Risk managers and members of the insurance industry are gearing up for another legislative battle over an effort to eliminate tax deductions for certain reinsurance transactions.
The latest salvo came last month when the Senate Finance Committee released a discussion draft of tax reform legislation that no longer would allow U.S. subsidiaries to deduct the cost of reinsurance that is ceded to affiliates that are not subject to U.S. taxes.
This is similar to legislation introduced earlier this year in the House of Representatives and the Senate by Rep. Richard Neal, D-Mass., and Sen. Robert Menendez, D-N.J., respectively, but never brought to a vote. The Obama administration also has backed the idea of changing the tax treatment of what is known as affiliated reinsurance.
The issue has divided the property/casualty insurance industry.
Thirteen U.S.-based insurers formed the Coalition for a Domestic Insurance Industry several years ago to push for the changes. However, other insurers, joined by the Risk & Insurance Management Society Inc., state lawmakers and free market-oriented groups, formed the Coalition for Competitive Insurance Rates to oppose the changes.
William R. Berkley, chairman and CEO of Greenwich, Conn.-based W.R. Berkley Corp., has spearheaded efforts to change the tax treatment of affiliated reinsurance.
“It's in Obama's budget; you have Neal and Menendez who are both supporters,” said Mr. Berkley. In the past four and a half years “I have called on probably 100 congressmen and senators and almost all of them have been supportive. Most of them who weren't supportive really didn't understand the economics of the marketplace.”
“Once you explain the economics of the issues, they realize this really wouldn't change the available market for any kind of insurance,” Mr. Berkley said. “How much taxes you pay doesn't make you do business or not do business. Once you're in the biz, you want to do as much business at a profit that you can do. Frankly, at the moment, there's more capacity especially to do catastrophe reinsurance than the market can use.”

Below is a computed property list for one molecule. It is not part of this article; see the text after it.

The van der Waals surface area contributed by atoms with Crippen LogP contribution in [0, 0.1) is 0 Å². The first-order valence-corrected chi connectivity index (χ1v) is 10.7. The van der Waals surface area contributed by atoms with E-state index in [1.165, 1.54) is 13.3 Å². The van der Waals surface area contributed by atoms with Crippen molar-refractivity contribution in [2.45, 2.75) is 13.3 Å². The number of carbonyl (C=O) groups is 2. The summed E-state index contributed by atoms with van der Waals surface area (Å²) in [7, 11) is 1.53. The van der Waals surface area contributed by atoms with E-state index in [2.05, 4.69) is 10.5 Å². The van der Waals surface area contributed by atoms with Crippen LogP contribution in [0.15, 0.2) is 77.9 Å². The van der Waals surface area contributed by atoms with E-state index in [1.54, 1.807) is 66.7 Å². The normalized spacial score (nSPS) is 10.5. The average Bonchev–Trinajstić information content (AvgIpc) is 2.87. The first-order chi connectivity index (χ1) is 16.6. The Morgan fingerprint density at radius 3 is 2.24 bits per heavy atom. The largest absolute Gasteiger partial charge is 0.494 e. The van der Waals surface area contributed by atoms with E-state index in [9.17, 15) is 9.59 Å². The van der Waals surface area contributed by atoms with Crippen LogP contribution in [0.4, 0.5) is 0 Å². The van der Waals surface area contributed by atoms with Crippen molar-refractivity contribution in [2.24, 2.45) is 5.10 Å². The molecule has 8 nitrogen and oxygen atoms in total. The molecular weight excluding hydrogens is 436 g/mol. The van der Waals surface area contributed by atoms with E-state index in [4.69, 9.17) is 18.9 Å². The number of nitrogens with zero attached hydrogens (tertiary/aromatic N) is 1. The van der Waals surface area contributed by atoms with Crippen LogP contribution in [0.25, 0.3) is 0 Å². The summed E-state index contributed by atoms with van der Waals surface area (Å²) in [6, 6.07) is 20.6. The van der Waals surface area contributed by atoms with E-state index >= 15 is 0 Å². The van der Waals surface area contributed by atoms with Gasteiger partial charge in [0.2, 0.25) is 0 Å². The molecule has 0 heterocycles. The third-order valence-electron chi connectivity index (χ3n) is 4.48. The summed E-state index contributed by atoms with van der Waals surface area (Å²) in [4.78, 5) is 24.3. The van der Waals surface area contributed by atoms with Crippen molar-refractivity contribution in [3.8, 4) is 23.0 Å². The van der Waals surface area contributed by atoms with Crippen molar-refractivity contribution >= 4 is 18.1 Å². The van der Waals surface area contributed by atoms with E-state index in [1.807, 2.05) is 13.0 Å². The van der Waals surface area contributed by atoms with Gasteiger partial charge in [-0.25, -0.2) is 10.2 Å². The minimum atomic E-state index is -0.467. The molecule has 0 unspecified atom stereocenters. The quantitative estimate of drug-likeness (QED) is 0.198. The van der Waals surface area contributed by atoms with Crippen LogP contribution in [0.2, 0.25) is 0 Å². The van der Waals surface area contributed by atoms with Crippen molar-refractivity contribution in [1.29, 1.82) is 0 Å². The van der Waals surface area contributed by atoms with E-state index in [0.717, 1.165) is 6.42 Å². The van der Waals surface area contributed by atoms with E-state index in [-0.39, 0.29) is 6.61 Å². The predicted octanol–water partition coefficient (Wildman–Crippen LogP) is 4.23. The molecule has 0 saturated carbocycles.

The Obama administration has estimated that the change would raise about $6.2 billion over a 10-year period.
However, the Washington-based R Street Institute, a member of the Coalition for Competitive Insurance Rates, does not buy that argument.
“The primary issue is it clearly will raise the cost of catastrophe insurance,” said Ray Lehmann, a senior fellow at the free-market group. “We have an opportunity to take advantage of low reinsurance costs around the world right now and why we would want to raise those costs is not apparent. If you wanted to tax all intercompany reinsurance cessions, then you'd have lot of U.S companies that would have a pretty heavy burden including Mr. Berkley's. This is clearly treating foreign-based companies as different from American companies. That fits my definition of protectionism.”
RIMS also opposes the proposal.
“This is not an area where the government should look to increase tax revenue,” Carolyn Snow, a member of RIMS' board, said in a statement. “Penalizing reinsurers would place a significant burden on U.S. businesses and the public. The ripple effect of this decrease in capacity for acts of terrorism, natural disasters and other risks would force many to forgo new business opportunities and investments — a predicament that could significantly stunt the global economy.”
A 2010 study by the Cambridge Mass.-based Brattle Group, the most recent detailed study available, estimated that the Neal bill would reduce reinsurance capacity by about 20% and cost policyholders as much as $11 billion. The study was commissioned by the Coalition for Competitive Insurance Rates.
But Mr. Berkley questioned how much risk managers gain under the current tax structure.
“The problem is the people who are supportive of the status quo not changing is it gives them a competitive advantage,” he said. “They give risk managers a one-sided picture that you'll have to pay more. This is a very competitive business. They're keeping bigger profits. They're giving no benefit to the insured.”
Mr. Berkley said without the change, the domestic insurance industry might redomicile.
“You make all the money offshore and you get to pay no tax on the U.S. business,” he said. “Eventually, all the U.S insurance companies will move offshore because they have to.”
The legislation to date has only its primary sponsors and no Republican support.